Benjamin Franklin put it this way: "That wise Men have in all Ages thought Government necessary for the Good of Mankind; and, that wise Governments have always thought Religion necessary for the well ordering and well-being of Society, and accordingly have been ever careful to encourage and protect the Ministers of it, paying them the highest publick Honours, that their Doctrines might thereby meet with the greater Respect among the common People."
Because our founders firmly believed that religion prevents liberty from turning into licentiousness, President George Washington warned the nation in his Farewell Address to beware of leaders who dismantle the role of religion and Christianity: "Of all the dispositions and habits which lead to political prosperity, religion and morality are indispensable supports. In vain would that man claim the tribute of patriotism who should labor to subvert these great pillars of human happiness, these firmest props of the duties of men and citizens."
No wonder John Jay -- the first chief justice of the United States, appointed by George Washington himself -- wrote to Jedidiah Morse on Feb. 28, 1797: "Providence has given to our people the choice of their rulers. And it is the duty as well as the privilege and interest of a Christian nation to select and prefer Christians for their rulers."
Thank God for the present members of the Congressional Prayer Caucus, a bipartisan group of 103 members of the House of Representatives dedicated to preserving religious freedom in America. But they also need a fearless leader in the Oval Office who will stand up with them against the attacks on our religious liberties, not one who initiates the assault. We need a president who defends our First Amendment's freedom (SET ITAL) of (END ITAL) religion, not freedom from religion.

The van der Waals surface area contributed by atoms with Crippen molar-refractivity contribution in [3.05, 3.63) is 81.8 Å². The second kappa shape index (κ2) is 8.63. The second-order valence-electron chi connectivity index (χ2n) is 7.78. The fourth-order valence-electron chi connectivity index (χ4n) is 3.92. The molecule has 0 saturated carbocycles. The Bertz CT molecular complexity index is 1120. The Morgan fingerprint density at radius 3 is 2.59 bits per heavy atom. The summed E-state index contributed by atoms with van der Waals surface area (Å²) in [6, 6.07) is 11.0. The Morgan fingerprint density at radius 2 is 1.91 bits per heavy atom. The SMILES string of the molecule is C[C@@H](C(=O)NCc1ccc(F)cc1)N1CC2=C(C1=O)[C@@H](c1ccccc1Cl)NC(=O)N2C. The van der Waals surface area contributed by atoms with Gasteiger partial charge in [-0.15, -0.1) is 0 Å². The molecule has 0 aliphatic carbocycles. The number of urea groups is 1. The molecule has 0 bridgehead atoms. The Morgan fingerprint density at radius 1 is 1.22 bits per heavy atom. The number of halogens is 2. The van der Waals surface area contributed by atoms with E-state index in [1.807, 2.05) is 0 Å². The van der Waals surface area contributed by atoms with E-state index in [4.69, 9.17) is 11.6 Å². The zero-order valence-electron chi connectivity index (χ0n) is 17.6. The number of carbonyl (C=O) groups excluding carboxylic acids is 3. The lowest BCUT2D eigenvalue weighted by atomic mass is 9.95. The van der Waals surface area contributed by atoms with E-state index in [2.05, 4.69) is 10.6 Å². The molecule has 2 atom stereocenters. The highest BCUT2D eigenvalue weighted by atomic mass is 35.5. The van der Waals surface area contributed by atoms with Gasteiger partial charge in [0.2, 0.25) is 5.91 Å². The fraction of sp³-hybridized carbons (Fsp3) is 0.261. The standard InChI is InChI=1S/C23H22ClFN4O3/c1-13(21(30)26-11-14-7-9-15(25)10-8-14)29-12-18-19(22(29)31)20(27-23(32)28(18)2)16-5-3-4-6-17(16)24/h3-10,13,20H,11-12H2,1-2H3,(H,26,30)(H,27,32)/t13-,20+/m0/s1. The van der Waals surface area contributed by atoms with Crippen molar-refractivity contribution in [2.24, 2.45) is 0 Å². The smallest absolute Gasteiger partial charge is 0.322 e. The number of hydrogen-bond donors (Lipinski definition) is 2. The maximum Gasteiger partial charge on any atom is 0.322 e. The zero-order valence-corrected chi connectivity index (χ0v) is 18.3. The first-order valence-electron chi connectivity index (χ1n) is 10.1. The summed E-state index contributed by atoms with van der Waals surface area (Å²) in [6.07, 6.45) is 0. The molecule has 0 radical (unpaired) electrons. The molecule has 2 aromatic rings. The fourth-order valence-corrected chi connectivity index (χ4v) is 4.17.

Last week, I mentioned that before ever considering running for the White House, former House Speaker Newt Gingrich and his wife, Callista, fought for America's Judeo-Christian heritage by writing two volumes and creating a DVD tour by the same name, "Rediscovering God in America."
In 2010, also before his run for the presidency, Newt stated categorically on the tour for his insightful book "To Save America" that the Obama regime is "the most radical administration in American history. ... (This is) a secular socialist machine ... deeply opposed to God being in public life ... deeply opposed to religious values defining how we think about things. ... They clearly represent a value system that any reasonable person would call secular ... on a scale that is the opposite of the Founding Fathers."
Just this past Sunday morning, for roughly 30 minutes, Newt defended America's Judeo-Christian heritage from the pulpit at First Redeemer Church in Cumming, Ga.
Newt's passion to protect our religious liberties is one more reason in a long list that my wife, Gena, and I are encouraging all Americans to support and vote for Newt Gingrich in the Republican presidential primary. (I'll address another huge reason, Newt's new plan to bring gas back down to $2.50 per gallon, in my next column.)